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John Wesley Harding was a friend to the poor,
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He trav'led with a gun in ev'ry hand.
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All along this countryside, he opened a many a door,
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But he was never known to hurt an honest man.
'Twas down in Chaynee County, a time they talk about,
With his lady by his side he took a stand.
And soon the situation there was all but straightened out,
For he was always known to lend a helping hand.
All across the telegraph his name it did resound,
But no charge held against him could they prove.
And there was no man around who could track or chain him down,
He was never known to make a foolish move.
John Wesley Harding is singer-songwriter Bob Dylan's eighth studio album, released by Columbia Records in December 1967.
Produced by Bob Johnston, the album marked Dylan's return to acoustic music and traditional roots, after three albums of electric rock music. John Wesley Harding was recorded around the same time as (and shares many stylistic threads with) a prolific series of home recording sessions with The Band, finally released in 1975 as The Basement Tapes.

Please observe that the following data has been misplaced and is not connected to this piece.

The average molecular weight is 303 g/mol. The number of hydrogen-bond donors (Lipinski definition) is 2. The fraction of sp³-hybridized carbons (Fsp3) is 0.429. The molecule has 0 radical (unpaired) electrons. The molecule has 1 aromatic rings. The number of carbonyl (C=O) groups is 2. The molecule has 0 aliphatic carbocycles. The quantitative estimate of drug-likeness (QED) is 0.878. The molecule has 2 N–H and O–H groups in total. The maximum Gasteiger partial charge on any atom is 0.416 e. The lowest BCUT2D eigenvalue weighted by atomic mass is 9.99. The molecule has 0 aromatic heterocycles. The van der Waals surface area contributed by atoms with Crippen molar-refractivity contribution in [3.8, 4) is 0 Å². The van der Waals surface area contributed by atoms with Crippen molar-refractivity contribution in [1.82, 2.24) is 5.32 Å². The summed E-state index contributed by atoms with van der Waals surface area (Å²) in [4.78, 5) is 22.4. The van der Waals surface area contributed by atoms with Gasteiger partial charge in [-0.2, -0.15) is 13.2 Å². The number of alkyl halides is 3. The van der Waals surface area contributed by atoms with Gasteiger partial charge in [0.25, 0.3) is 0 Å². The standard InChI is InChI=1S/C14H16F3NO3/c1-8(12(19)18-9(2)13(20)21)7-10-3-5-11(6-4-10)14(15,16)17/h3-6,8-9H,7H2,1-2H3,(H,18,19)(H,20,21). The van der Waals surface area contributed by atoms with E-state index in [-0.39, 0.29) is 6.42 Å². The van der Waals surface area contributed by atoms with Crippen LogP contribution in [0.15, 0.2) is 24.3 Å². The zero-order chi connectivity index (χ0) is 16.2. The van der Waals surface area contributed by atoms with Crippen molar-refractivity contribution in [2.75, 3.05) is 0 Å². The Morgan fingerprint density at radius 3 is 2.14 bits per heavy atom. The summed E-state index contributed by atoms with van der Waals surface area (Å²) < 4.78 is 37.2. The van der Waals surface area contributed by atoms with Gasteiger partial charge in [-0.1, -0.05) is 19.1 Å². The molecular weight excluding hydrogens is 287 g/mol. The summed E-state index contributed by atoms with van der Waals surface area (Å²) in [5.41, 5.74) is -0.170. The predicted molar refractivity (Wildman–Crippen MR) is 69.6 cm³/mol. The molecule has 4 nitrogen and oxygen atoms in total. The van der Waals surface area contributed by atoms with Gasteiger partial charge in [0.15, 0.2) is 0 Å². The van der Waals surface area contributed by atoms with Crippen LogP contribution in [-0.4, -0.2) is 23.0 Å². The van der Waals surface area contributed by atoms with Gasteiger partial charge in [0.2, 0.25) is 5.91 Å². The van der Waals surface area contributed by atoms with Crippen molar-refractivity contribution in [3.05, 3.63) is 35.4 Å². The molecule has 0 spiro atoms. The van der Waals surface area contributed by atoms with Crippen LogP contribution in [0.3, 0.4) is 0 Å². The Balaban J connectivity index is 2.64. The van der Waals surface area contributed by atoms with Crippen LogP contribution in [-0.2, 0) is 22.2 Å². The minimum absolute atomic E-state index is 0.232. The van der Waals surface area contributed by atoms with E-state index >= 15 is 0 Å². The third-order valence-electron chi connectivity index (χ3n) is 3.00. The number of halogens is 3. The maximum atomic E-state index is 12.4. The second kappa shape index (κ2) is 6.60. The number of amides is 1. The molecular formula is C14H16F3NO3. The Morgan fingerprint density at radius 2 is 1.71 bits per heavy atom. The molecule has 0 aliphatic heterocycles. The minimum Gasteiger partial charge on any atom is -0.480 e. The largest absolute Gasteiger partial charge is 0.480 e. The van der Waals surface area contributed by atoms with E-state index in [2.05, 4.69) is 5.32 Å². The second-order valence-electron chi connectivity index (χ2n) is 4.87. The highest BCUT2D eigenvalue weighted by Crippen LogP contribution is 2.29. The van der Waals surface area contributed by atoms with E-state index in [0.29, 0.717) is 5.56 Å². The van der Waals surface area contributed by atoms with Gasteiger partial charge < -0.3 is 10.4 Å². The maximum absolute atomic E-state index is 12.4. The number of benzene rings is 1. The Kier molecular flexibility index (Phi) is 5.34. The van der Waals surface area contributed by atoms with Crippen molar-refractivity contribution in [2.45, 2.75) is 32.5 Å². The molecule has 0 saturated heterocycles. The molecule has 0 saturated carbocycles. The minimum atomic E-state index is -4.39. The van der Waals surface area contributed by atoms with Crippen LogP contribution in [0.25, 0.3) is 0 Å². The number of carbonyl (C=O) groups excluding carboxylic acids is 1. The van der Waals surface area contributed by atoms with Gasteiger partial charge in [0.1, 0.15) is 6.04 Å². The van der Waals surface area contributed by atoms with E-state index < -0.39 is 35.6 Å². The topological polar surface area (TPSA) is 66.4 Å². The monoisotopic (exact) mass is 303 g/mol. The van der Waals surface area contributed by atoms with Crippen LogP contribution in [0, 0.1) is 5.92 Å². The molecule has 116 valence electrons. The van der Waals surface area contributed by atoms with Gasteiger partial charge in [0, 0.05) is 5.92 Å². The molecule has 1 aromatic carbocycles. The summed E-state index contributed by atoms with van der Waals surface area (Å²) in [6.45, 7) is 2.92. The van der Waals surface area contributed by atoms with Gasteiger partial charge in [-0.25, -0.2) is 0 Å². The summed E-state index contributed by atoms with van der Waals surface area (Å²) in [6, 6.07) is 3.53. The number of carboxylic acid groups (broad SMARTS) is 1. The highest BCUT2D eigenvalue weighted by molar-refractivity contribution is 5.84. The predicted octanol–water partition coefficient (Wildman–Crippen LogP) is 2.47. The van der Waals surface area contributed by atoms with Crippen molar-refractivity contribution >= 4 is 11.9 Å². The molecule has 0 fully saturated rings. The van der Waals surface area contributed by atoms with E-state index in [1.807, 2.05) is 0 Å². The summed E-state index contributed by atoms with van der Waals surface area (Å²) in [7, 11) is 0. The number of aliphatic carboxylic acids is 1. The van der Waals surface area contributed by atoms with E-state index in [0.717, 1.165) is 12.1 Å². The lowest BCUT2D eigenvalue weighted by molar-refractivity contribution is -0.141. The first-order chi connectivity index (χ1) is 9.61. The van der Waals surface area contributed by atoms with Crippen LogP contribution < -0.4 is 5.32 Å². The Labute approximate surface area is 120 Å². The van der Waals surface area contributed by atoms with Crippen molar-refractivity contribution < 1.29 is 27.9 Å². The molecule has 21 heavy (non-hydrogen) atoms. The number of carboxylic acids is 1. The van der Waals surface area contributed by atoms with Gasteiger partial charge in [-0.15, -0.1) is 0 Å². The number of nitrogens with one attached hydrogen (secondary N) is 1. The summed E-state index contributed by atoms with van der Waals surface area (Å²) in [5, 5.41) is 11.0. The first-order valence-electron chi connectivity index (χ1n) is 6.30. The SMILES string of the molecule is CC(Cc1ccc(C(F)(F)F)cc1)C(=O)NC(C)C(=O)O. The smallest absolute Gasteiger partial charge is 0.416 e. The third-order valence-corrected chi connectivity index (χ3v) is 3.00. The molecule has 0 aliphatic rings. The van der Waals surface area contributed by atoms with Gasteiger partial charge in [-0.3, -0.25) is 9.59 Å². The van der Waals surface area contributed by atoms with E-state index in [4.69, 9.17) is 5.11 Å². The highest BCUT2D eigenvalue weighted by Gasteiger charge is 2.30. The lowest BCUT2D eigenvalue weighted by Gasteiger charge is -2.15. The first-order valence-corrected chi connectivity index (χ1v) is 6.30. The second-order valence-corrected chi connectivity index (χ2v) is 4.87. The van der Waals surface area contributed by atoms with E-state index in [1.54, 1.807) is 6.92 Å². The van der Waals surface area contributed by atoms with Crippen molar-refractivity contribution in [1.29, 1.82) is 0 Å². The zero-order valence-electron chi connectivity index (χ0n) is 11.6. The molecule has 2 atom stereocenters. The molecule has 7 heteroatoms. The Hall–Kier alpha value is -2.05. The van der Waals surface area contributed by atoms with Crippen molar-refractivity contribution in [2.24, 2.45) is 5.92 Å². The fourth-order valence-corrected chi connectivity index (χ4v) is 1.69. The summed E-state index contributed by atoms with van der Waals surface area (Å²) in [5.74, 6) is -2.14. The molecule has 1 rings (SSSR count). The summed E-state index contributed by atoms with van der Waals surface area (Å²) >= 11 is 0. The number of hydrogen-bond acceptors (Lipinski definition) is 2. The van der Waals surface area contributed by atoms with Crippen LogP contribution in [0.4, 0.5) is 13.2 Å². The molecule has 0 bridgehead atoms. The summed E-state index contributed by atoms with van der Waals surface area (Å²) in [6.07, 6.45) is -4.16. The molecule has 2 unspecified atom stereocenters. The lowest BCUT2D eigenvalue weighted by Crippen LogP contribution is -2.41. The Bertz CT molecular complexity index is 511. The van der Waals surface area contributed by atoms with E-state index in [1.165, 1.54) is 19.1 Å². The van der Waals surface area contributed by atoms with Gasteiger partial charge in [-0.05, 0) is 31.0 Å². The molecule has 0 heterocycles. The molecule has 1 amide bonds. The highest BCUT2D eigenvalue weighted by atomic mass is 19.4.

John Wesley Harding was exceptionally well received by critics and enjoyed solid sales, reaching the number 2 slot on U.S. charts and topping the British charts. The commercial performance was considered remarkable considering that Dylan had kept Columbia from releasing the album with much promotion or publicity. Less than three months after its release, John Wesley Harding was certified gold by the RIAA. „All Along the Watchtower” became one of his most popular songs after it was covered by Jimi Hendrix the following year.
In 2003, the album was ranked number 301 on Rolling Stone magazine's list of the 500 greatest albums of all time.